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There Is No Fix
Hisham Uadadeh enrolls in a health insurance plan under the Affordable Care Act with the help of A. Michael Khoury at Leading Insurance Agency on February 13, 2014 in Miami, Florida. (Joe Raedle/Getty Images)

There Is No Fix

Jeffrey H. Anderson

With Aetna’s announcement that it is pulling out of most government-run exchanges, Obamacare’s death spiral has begun to accelerate. Few but the sickest or most heavily subsidized people want anything to do with the (inaptly named) Patient Protection and Affordable Care Act’s high-priced, high-deductible, narrow-network plans. Insurers are responding to sicker risk pools and bigger losses by raising rates, which makes the plans even less attractive to the young and healthy—which makes the risk pools sicker, which makes the rates rise further. And the spiral continues, like water circling the drain.

No less of an Obamacare cheerleader than the New York Times‘s Paul Krugman admits this is “genuine bad news” that shows “some real problems are cropping up.” Supporter Charles Gaba calculates that the average requested premium hike in 2017 for Obamacare plans is 24 percent. McKinsey & Company, in an analysis done for the New York Times, found that about 1 in 50 Americans didn’t have a choice of insurers under Obamacare last year and thereby faced a private monopoly; next year, McKinsey says, it will be 1 in 6. Pinal County, Arizona, is poised to have no Obama-care plan at all.

In its announcement that it is exiting exchanges in all but four states—following similar decisions by United-Health Group and Humana—Aetna emphasized that insurance can’t be affordable without “a balanced risk pool,” and made clear that too many people are gaming the system and buying “insurance” only when they need immediate care: “Fifty-five percent of our individual on-exchange membership is new in 2016,” Aetna reports, and “in the second quarter [of 2016] we saw individuals in need of high-cost care represent an even larger share of our on-exchange population.” In other words, the risk pool isn’t just bad; it’s getting worse.

This was predictable. Last year, Seth Chandler, who teaches insurance law at the University of Houston, wrote that data released by the Department of Health and Human Services showed “the beginnings of an adverse selection death spiral that threatens the stability of the system of insurance created by the Affordable Care Act.” Chandler added, “Private health insurance is fragile. It generally does not well withstand the sort of underwriting regulation imposed by” Obamacare.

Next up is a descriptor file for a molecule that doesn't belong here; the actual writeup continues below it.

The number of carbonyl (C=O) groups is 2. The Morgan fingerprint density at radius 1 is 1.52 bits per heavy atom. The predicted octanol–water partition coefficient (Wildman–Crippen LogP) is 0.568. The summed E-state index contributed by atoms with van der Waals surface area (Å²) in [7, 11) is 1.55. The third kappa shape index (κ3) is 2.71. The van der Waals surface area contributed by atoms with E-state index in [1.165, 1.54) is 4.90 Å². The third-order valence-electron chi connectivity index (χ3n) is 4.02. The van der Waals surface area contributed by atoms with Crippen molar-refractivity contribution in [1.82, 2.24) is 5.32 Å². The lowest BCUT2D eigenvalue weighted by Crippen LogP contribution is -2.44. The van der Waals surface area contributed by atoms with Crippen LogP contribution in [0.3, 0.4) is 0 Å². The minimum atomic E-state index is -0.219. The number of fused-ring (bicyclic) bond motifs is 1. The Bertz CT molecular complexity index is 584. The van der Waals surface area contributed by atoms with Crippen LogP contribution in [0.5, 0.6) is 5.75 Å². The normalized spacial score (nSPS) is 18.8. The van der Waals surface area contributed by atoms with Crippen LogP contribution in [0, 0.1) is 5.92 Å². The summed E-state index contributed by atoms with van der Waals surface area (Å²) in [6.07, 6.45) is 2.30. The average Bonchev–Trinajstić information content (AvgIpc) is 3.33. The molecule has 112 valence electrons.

Indeed, it doesn’t. And that’s why Obamacare is unfixable: The coercive mandates on which it relies are incompatible with a vibrant—or even solvent—private insurance market.

President Obama and his congressional allies undermined the core idea of insurance—that one must buy it before the thing happens that one is protecting against. They mandated that insurers cover all comers, no matter how sick or injured, pretty much at any time, at the same price as those who had been buying insurance all along. And they banned insurance that didn’t cover things they thought it should cover, like pediatric dental care for people without children. The combination caused prices to skyrocket.

To try to limit such escalating costs, Obamacare relied on additional layers of coercion. It mandated, for the first time in American history, that private citizens buy a product or service of the federal government’s choosing from a private company. It required that taxpayers fund huge subsidies so that a chosen subset of the population—the near-poor and near-elderly—could get heavily discounted, or even “free,” plans. And it instituted an insurer bailout, putting taxpayers on the hook for a large portion of insurers’ potential losses. This combination of mandates and redistribution was supposed to hold down the rising premiums spawned by Obamacare’s redefining of “insurance.”